Self-reliance and sustainability in the 21st century.
I am the Flock-Tender here on HOMEGROWN.org. I am keeping a chronicle of my experiences learning, living, and growing a homegrown lifestyle fresh out of college.
It’s a question I find myself asking more often as I delve deeper into a homegrown lifestyle – What does it really mean to live HOMEGROWN? Am I doing this right?
(Photo via Caroline Malcolm)
Growing up as one of five in a rural New England town, I was accustomed to canning jam, green tomato pickles, and whatever else we could preserve, digging for potatoes and harvesting lettuce, wearing hand-me-down clothes and playing in the woods. We lived more simply than most of our neighbors. My parents built our log home together, we raised animals, and we ate dinner together at home, usually sourcing from the garden or from local farms. It was our way of life and it was second nature to me. We lived “homegrown” in order to survive, and to keep traditions alive in our family – and it was easy for us.
(Photo via Flickr)
Going to college in the “big city” allowed me luxuries that I didn’t have as a youngin’. There was a movie theatre within walking distance! I could get pizza at 3 am! I could get across town and back without a car! It was a new and exciting way of life for me. I still enjoy the buzz of the city after four years of living it, but it isn’t the best environment to fully enjoy the greener pastures of a homegrown lifestyle.
Maybe it’s something instinctual inside of me that yearns for a simplified, way of life. I want to live homegrown, but I’m not sure that I can do it on my own. I’ve enjoyed perusing local farmers’ market and making meals out of what I can source locally. I find recycling, composting, and repurposing fun and easy to do. Crafting and DIY-ing feeds my creativity and imagination. I love caring for container “gardens” and talking about growing and planting with others. But, am I doing enough to be “homegrown” and am I doing it correctly?
I’m not canning or preserving on my own. I’m not generating my own energy. I’m not growing everything I need to survive, nor am I purchasing solely from farmers. I’m not making my own soaps, laundry detergent, or cosmetics (yet!). I’m still drinking mass-produced beer. And, I don’t feel that I’m really changing the world. It’s daunting to think how far I have to go. Living in a shoebox apartment on a shoestring budget, it’s daunting to think of all the “shoulda, coulda, wouldas” that would make my life more sustainable, my footprint smaller and myself a better steward of the land. Sometimes, I’m just plain old overwhelmed.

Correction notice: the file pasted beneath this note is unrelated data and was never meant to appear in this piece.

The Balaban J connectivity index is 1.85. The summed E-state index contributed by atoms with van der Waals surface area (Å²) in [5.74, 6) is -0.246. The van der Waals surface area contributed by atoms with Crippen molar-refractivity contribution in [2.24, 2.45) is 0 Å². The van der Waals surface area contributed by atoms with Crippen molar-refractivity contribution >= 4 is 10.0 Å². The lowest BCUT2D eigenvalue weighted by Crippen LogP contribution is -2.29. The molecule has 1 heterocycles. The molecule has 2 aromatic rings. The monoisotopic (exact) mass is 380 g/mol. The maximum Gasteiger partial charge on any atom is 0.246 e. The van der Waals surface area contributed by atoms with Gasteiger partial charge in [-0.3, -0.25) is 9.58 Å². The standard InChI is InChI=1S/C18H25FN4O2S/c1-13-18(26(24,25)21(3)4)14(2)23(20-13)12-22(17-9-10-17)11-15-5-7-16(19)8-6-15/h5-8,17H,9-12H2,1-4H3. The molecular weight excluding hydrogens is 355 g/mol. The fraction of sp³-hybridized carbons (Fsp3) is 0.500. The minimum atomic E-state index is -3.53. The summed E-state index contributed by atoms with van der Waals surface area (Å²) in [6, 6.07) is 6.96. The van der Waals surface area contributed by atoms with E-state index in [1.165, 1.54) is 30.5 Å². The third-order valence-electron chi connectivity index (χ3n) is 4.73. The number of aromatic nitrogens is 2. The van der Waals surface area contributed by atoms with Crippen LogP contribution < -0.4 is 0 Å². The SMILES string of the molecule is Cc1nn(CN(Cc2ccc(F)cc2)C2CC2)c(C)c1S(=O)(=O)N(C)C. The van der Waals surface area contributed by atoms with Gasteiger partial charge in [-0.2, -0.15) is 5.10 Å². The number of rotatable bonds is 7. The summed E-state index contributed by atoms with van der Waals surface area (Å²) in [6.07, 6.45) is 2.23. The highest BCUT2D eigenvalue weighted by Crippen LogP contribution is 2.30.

But, I have found that this movement is less about doing everything, and more about doing something. I want to live simpler and more self-sufficiently. I want to grow my own food and utilize renewable energy. I want to make my own clothing and cosmetics, but I am 22, fresh out of the dormitories, and just getting started on an independent life. I am a newbie, and I’m not going to change the way I live overnight.
(Photo via Flickr)
Instead of being overwhelmed, I’m channeling that energy into making the most of what I have where I am in my own life, while contributing to a greater social movement in the meantime. The more and more time I spend talking with folks who are also attempting to live homegrown, the more and more I feel that I am part of an alternative system of doing, eating, crafting, and spending. The integrity and importance of this movement keeps me going on my path to establish a homegrown life. And, I realize that I am doing more to become self-sufficient every day! Despite needing to read books about canning, Google garden terminology, and research the ingredients in purchases that I do have to make as an urban resident, I am educating myself and about living homegrown, while teaching others new skills, too, which is at the heart of the matter!
We all can’t live as off-the-grid purists overnight, but we can follow a path to our own version of homegrown living. We can plant the seeds of change first by informing ourselves and learning from those who emulate homegrown living – the homesteading superstars we all strive to be. This dissemination of information and sharing of skills via hands-on experience or through a resource like HOMEGROWN.org builds a community within the movement, and increases motivation to realize our own homegrown goals. Whether that is growing herbs in a window box, starting a farm, or building an Earth house, we can all find ways to live homegrown and to inspire others to do the same.
Share your homegrown living tips. What motivates you? Why do you chose to live HOMEGROWN? Add to our discussion and keep the movement alive!